Despite more than five years of existence of the GDPR, non-compliance with its provisions still leads to numerous fines. These mainly target American actors, but also a number of French companies who seem convinced they can escape scrutiny.
2023 marks another record year for fines related to GDPR violations, according to the latest study by DLA Piper published in January 2024. European supervisory authorities issued a total of 1.78 billion euros (1.94 billion dollars) in fines between late January 2023 and late January 2024, representing an increase of over 14% compared to the total issued in the previous year (between late January 2022 and late January 2023).
Ireland, breaking all records
Ireland remains in the lead this year with the highest number of fines issued since May 25, 2018, the date the GDPR came into effect. It also takes the top spot for the heaviest fine ever imposed, with a fine of 1.2 billion euros (1.31 billion dollars) issued against Meta last year, relegating Luxembourg to second place on the podium.
The total value of GDPR fines issued in Ireland now stands at 2.86 billion euros (3.12 billion dollars). Given that Ireland is a highly sought-after country for technology companies to establish their main establishment within the European Union, it’s not surprising that it has risen to the top of the country ranking, with social media platforms and major technology companies being the primary targets of the record fines imposed in the country.
“Ireland’s Data Protection Commission (DPC) continued to play a central role in shaping GDPR interpretations this year, notably with key decisions and fines on issues ranging from data transparency and transfer to information security and children’s privacy,” says John Magee, Partner and Head of the “Data, Privacy, and Cybersecurity” department at DLA Piper.
John Magee adds, “While some key regulatory decisions have been made, many are still under appeal before Irish and European courts, leading to an unresolved legal landscape after the implementation of the GDPR. For businesses navigating this evolving data protection framework, balancing strategic adaptability and operational efficiency remains a challenging tightrope.”
Social media and big tech, primary targets for fines
Social media platforms and big tech companies remain the primary target of record fines across all studied countries, with each of the top ten fines issued since May 25, 2018, being imposed on such companies.
Non-compliance with GDPR’s fundamental principles continues to be the most frequently cited reason for fines across all jurisdictions studied. Violations of the principles of lawfulness, fairness, and transparency remain a priority in law enforcement. Fines resulting from breaches of the principle of integrity and confidentiality – and the related Article 32 (processing security) – also continue to feature in all studied jurisdictions.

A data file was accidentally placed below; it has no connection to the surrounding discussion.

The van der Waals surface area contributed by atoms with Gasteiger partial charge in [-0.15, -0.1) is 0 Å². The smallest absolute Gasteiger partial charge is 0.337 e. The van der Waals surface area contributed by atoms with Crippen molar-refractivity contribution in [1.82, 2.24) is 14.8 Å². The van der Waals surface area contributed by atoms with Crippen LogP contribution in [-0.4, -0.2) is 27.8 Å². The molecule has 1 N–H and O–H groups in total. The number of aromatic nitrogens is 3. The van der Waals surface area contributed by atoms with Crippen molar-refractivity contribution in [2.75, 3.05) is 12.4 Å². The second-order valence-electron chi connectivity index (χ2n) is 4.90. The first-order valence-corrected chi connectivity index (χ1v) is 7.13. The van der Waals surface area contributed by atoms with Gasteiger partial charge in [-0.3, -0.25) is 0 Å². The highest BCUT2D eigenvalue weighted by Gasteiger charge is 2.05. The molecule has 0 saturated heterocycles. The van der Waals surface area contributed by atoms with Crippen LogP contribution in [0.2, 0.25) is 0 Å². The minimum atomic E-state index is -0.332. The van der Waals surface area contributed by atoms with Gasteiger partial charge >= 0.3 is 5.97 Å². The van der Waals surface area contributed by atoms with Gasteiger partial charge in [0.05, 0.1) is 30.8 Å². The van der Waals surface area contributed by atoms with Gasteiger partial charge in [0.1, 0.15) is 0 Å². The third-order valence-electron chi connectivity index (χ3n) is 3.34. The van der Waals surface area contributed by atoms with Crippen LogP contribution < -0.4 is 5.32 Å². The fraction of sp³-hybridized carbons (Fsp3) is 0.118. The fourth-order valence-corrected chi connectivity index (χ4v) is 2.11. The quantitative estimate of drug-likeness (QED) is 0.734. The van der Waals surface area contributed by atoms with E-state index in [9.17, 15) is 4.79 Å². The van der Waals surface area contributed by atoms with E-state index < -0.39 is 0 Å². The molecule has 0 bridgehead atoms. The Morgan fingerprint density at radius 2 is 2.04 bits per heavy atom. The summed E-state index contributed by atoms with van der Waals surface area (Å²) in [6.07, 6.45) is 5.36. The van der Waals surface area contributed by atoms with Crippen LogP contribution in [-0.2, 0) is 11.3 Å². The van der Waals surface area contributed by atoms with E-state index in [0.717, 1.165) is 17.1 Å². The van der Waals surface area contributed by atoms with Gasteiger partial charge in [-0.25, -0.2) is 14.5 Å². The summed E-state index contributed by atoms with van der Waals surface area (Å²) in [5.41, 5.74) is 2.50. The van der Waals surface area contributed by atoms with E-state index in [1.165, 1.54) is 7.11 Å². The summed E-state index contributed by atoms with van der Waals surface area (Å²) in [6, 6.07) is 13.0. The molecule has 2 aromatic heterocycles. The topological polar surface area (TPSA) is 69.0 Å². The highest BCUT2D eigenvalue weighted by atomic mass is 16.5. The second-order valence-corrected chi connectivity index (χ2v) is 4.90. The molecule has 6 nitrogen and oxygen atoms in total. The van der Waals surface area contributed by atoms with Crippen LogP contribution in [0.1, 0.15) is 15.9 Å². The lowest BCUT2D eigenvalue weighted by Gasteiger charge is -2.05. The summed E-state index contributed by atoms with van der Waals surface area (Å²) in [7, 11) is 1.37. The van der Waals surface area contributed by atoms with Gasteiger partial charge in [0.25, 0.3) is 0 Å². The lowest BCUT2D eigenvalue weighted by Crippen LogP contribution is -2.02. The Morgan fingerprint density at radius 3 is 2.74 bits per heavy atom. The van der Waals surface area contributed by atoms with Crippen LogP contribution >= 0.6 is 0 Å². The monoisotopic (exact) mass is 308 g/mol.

Continuing the trend of the past two years, there were an average of 335 data breach notifications per day between January 28, 2023, and January 27, 2024, compared to 328 during the same period the previous year. Taking the margin of error into account, there is effectively no change in the number of breach notifications from one year to the next. Germany, the Netherlands, and Poland reported the highest number of data breaches notified between January 28, 2023, and January 27, 2024, with 32,030, 20,235, and 14,167 respectively. Denmark leads the table for the number of breach notifications made per 100,000 inhabitants.
In France, 40 million euros fine for Criteo
In France, in June 2023, the CNIL fined the company Criteo, imposing a fine of 40 million euros. The CNIL reproaches the online advertising specialist for not having verified that the individuals whose data it processes had given their consent.
The severity of the sanction is due in particular to the fact that the processing in question concerns a very large number of people (the company holds data on approximately 370 million identifiers across the European Union) and that it collects a very large amount of data on the consumption habits of Internet users. If the company does not have the name of the Internet user, the CNIL has considered that the data was sufficiently precise to allow, in some cases, the reidentification of individuals.
The CNIL has identified five GDPR violations against the company Criteo:
- Failure to demonstrate that the person has given consent (Article 7.1 of the GDPR)
- Failure to comply with the obligation of information and transparency (Articles 12 and 13 of the GDPR)
- Failure to respect the right of access (Article 15.1 of the GDPR)
- Failure to respect the right to withdraw consent and to erase data (Articles 7.3 and 17.1 of the GDPR)
- Failure to provide for an agreement between joint controllers of processing (Article 26 of the GDPR)
The CNIL also fined Amazon France Logistique, in late December 2023, a fine of 32 million euros for implementing a system of excessively intrusive monitoring of employees’ activity and performance. The company is also sanctioned for video surveillance without sufficient information and security.
Finally, in October 2023, the CNIL fined the Canal+ Group 600,000 euros, notably for not complying with its obligations regarding commercial prospecting and the rights of individuals. Based on findings made during inspections, the restricted formation – the CNIL body responsible for imposing sanctions – considered that the company had failed to meet several obligations provided for by the General Data Protection Regulation (GDPR) and the Postal and Electronic Communications Code (CPCE).
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